‘Streets of Fire’ (09/94)

I caught the last 20 minutes of this urban never-never-land rock fable on A&E one afternoon (cast: Diane Lane, Michael Pare, Willem Dafoe, Rick Moranis, Amy Madigan, Lee Ving, Bill Paxton, Ed Begley, Jr., the Blasters, Robert Townsend), waited out the plot for the final musical number, and had my memories of the film dissolved by the wonder of what goes on. There’s a tremendous unreality to the sound and staging of “Tonight Is What It Means to Be Young”—it’s thrilling but in a prickly, disturbing way. Music videos have never come within centuries of what Hill (and Jeffrey Hornaday, the choreographer) does here with every gesture. Contradictions are the medium: singer Lane’s dress is at once tight and hanging on her like a piece of paper, slit all the way down in back—she’s not thin. The perfection of every move, every cut, is scary, and the sense that this isn’t happening is overpowering: it’s as if this is no performance but a transmission to the stage, by unknown technology, of your deepest performance fantasies. The audience waves its arms, and you peer through them: at the way the drummer, shot from below, makes the beat, the way the guitarist frames Lane with his back to her, his zoot suit touching her skin, the way the black vocal quartet enters the ensemble, strolling and strutting as if they’ve been called forth to walk it like she talks it.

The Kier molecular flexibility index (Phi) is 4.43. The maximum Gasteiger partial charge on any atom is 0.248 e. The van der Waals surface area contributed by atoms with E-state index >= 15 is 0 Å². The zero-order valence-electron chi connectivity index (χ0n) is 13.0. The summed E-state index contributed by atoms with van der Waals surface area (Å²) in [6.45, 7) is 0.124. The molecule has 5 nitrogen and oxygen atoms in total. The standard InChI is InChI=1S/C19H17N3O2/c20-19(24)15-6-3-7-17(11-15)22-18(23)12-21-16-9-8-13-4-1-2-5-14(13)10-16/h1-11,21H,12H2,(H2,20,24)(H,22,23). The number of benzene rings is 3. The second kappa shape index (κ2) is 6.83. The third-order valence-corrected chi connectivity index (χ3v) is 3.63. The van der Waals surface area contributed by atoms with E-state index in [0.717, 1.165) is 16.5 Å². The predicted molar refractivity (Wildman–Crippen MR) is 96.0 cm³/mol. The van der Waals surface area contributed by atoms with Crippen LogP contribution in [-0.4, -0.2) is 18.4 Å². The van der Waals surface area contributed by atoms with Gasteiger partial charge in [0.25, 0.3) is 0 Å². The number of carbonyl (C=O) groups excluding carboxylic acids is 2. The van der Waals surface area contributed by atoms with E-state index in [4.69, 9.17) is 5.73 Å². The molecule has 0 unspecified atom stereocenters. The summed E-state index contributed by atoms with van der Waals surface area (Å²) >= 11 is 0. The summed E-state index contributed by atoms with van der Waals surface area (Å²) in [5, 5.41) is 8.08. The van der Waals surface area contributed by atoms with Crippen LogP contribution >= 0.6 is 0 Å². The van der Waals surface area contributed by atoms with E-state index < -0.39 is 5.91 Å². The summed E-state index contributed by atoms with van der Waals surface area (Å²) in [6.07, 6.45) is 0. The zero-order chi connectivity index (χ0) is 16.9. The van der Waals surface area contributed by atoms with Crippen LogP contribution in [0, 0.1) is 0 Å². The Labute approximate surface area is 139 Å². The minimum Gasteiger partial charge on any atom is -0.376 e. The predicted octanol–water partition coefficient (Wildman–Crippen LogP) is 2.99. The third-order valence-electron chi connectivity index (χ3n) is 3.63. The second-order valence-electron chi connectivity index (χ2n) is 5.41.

On-screen the music—by some faceless aggregation called Fire, Inc.—sounds a thousand times better than it would on a record. This is exactly right for what you know cannot be real: the many female and for all I know male voices coming out of Lane’s mouth. There’s no way in the world what you’re seeing is making the sound you hear, but you can believe the performers, in character, know this as well as you do. As you, in the audience, watch, the performers are projecting their own fantasies onto themselves, desperately, happily, casually, as a matter of life and death. Isn’t this what happens in a real show?


Artforum, September 1994


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